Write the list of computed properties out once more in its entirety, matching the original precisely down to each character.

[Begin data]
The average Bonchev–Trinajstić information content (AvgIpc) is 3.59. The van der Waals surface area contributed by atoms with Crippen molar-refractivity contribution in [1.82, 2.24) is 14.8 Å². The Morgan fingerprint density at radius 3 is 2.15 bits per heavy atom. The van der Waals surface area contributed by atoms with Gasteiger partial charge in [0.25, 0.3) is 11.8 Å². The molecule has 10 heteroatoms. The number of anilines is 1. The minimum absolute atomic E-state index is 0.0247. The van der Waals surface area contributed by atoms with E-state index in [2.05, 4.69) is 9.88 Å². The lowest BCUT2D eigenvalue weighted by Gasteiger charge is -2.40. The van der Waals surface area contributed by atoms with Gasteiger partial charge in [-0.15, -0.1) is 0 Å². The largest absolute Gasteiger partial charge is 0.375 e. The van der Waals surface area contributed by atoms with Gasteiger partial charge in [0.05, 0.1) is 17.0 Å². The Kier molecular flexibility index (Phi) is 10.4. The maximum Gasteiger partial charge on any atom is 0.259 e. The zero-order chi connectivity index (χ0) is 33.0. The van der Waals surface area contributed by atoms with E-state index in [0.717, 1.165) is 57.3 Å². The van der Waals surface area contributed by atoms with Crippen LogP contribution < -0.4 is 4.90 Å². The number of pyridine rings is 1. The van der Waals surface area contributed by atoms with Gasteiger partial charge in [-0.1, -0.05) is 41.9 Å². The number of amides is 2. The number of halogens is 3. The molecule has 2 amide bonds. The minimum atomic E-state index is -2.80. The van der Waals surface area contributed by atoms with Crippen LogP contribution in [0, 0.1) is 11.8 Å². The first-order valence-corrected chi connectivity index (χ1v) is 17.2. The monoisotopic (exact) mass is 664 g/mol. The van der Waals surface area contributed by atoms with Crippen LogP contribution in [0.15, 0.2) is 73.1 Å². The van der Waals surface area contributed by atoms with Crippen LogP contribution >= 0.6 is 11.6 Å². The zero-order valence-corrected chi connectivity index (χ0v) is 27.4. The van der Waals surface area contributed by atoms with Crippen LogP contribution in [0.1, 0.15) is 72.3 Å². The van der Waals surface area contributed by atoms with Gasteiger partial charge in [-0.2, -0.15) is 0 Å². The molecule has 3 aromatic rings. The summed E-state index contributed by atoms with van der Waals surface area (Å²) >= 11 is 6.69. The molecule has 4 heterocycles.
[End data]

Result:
The average Bonchev–Trinajstić information content (AvgIpc) is 3.59. The van der Waals surface area contributed by atoms with Crippen molar-refractivity contribution in [1.82, 2.24) is 14.8 Å². The Morgan fingerprint density at radius 3 is 2.15 bits per heavy atom. The van der Waals surface area contributed by atoms with Gasteiger partial charge in [0.25, 0.3) is 11.8 Å². The molecule has 10 heteroatoms. The number of anilines is 1. The minimum absolute atomic E-state index is 0.0247. The van der Waals surface area contributed by atoms with E-state index in [2.05, 4.69) is 9.88 Å². The lowest BCUT2D eigenvalue weighted by Gasteiger charge is -2.40. The van der Waals surface area contributed by atoms with Gasteiger partial charge in [-0.15, -0.1) is 0 Å². The largest absolute Gasteiger partial charge is 0.375 e. The van der Waals surface area contributed by atoms with Gasteiger partial charge in [0.05, 0.1) is 17.0 Å². The Kier molecular flexibility index (Phi) is 10.4. The maximum Gasteiger partial charge on any atom is 0.259 e. The zero-order chi connectivity index (χ0) is 33.0. The van der Waals surface area contributed by atoms with E-state index in [0.717, 1.165) is 57.3 Å². The van der Waals surface area contributed by atoms with Crippen LogP contribution < -0.4 is 4.90 Å². The number of pyridine rings is 1. The van der Waals surface area contributed by atoms with Gasteiger partial charge in [-0.1, -0.05) is 41.9 Å². The number of amides is 2. The number of halogens is 3. The molecule has 2 amide bonds. The minimum atomic E-state index is -2.80. The van der Waals surface area contributed by atoms with Crippen LogP contribution in [0, 0.1) is 11.8 Å². The first-order valence-corrected chi connectivity index (χ1v) is 17.2. The monoisotopic (exact) mass is 664 g/mol. The van der Waals surface area contributed by atoms with Crippen LogP contribution in [0.15, 0.2) is 73.1 Å². The van der Waals surface area contributed by atoms with Crippen LogP contribution >= 0.6 is 11.6 Å². The zero-order valence-corrected chi connectivity index (χ0v) is 27.4. The van der Waals surface area contributed by atoms with Crippen LogP contribution in [0.1, 0.15) is 72.3 Å². The van der Waals surface area contributed by atoms with Gasteiger partial charge in [-0.2, -0.15) is 0 Å². The molecule has 3 aromatic rings. The summed E-state index contributed by atoms with van der Waals surface area (Å²) >= 11 is 6.69. The molecule has 4 heterocycles.